If you’re working with UI components and are looking to implement a Model-View-Presenter pattern (MVP), you will find a plethora of MVP frameworks that claim to be able to work with whatever UI components you happen to be using.
The thing is, an “external” MVP framework like this only makes sense if you are working with incredibly primitive UI components.
If you are working with any modern components, such as SmartClient, Sencha, or even agGrid, MVP is already part of the framework.
When you try to bypass built-in MVP features to instead work with an external MVP model, you turn your powerful UI components into dumb renderers, throwing away the best parts of their functionality.
Specifically, if you were to remove the built-in MVP features from SmartClient, you would turn our powerful ListGrid component into a dumb HTML
The ListGrid would no longer automatically know how to use a remote data service to fetch, filter, sort, page data, save edits, or validate changes.
Re-creating each of these features is going to require hooking low-level ListGrid events and APIs to call your MVP framework, and a colossal effort to recreate all the built-in functionality.
Further, even if you invested 20 man-years in this effort, you still wouldn’t match SmartClient’s superb built-in MVP functionality.
This is why we say that the “external MVP framework” is a myth.
There are only two possibilities:
- the MVP framework has value because you’re working with incredibly primitive components – which you shouldn’t be
- the MVP framework has negative value because it destroys built-in MVP functionality
In a nutshell, the value of external MVP frameworks ranges from useless to much worse than useless.
To make this clear, let’s take a look at SmartClient’s built-in MVP model. We will find that:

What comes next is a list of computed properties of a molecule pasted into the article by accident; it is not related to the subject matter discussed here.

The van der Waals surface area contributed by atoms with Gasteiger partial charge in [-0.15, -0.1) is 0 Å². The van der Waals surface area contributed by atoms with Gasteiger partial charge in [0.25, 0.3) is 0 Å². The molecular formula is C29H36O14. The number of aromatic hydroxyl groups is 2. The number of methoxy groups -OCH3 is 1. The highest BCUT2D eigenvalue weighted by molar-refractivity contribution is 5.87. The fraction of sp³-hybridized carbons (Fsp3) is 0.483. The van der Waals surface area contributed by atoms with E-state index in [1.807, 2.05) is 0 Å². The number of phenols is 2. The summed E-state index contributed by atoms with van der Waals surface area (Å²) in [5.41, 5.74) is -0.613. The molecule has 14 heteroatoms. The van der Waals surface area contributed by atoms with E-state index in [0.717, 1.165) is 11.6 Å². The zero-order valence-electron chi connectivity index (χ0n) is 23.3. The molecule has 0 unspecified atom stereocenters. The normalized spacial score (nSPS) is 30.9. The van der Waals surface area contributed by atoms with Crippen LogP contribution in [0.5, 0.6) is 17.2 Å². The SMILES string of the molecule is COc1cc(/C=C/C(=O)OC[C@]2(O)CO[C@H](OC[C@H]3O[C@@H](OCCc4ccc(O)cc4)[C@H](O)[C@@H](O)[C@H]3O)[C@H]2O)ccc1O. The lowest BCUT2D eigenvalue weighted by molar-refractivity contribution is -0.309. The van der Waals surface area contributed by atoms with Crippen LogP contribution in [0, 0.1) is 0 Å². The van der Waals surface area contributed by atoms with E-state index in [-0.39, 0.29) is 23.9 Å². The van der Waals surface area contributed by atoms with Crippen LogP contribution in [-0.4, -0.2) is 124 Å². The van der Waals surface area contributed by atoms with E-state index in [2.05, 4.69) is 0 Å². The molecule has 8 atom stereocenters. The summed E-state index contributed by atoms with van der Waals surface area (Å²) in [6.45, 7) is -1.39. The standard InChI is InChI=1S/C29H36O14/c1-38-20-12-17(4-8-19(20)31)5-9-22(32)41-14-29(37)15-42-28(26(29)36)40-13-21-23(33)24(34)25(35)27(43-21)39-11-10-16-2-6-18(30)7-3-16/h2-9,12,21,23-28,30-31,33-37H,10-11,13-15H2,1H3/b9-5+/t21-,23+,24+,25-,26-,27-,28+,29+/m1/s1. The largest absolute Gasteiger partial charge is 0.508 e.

- it works with any conceivable source of data
- it minimizes the amount of code you have to write
- it has an ideal design for testability & isolation testing
- it’s extremely flexible, with overrides at every conceivable point in processing
The MVP Model in SmartClient
SmartClient DataSource: The Heart of the MVP Model
In SmartClient, the built-in MVP model is centered around the Model (called a “DataSource”).
The DataSource expresses the structure of an object, including its fields, field types, and validation rules.
The DataSource also offers a standard request and response protocol, which covers all the standard CRUD details, such as expressing criteria and sorting, requesting row ranges for data paging, error handling, and more.
When you give a DataSource to the main data grid component (“ListGrid”), the ListGrid immediately configures itself to view and edit records from that DataSource.
With no additional configuration, the ListGrid component offers fetching, searching, sorting, data paging, editing with validation and saving, and many other features.
UI Comprehension of DataSources
All of SmartClient’s UI components understand DataSources and how to use them.
For example, with the form component (“DynamicForm”), you can simply give it a DataSource, and it will present a complete form for editing those records.
It can save changes and display validation errors in various ways.
Similarly, when you give a DataSource to a ComboBox or other drop-down, it just works.
The same goes for trees, data cubes, menus, and all other UI components in SmartClient.
With all of these components, there is a default binding to the DataSource which will show all of the fields you define on the DataSource, but you can also do fine-grained customization of that binding.
The SmartClient architecture is designed to ensure that you never repeat the information that comes from the DataSource, even if you customize heavily.
The Pluggable DataSource
You can implement the DataSource (the model) however you like.
The UI components just see the standard DataSource API, so they don’t know whether they are talking to SQL, REST, or WSDL.
You can swap out the DataSource implementation, and no changes need to be made to the UI.
There are pre-built DataSource implementations, such as RESTDataSource, which give you a complete JSON or XML protocol for server contact.
These pre-built implementations specify exactly how things like nested criteria, multi-level sorts, or aggregations are requested over REST, and provide a standard format for how the server responds, including how errors are reported.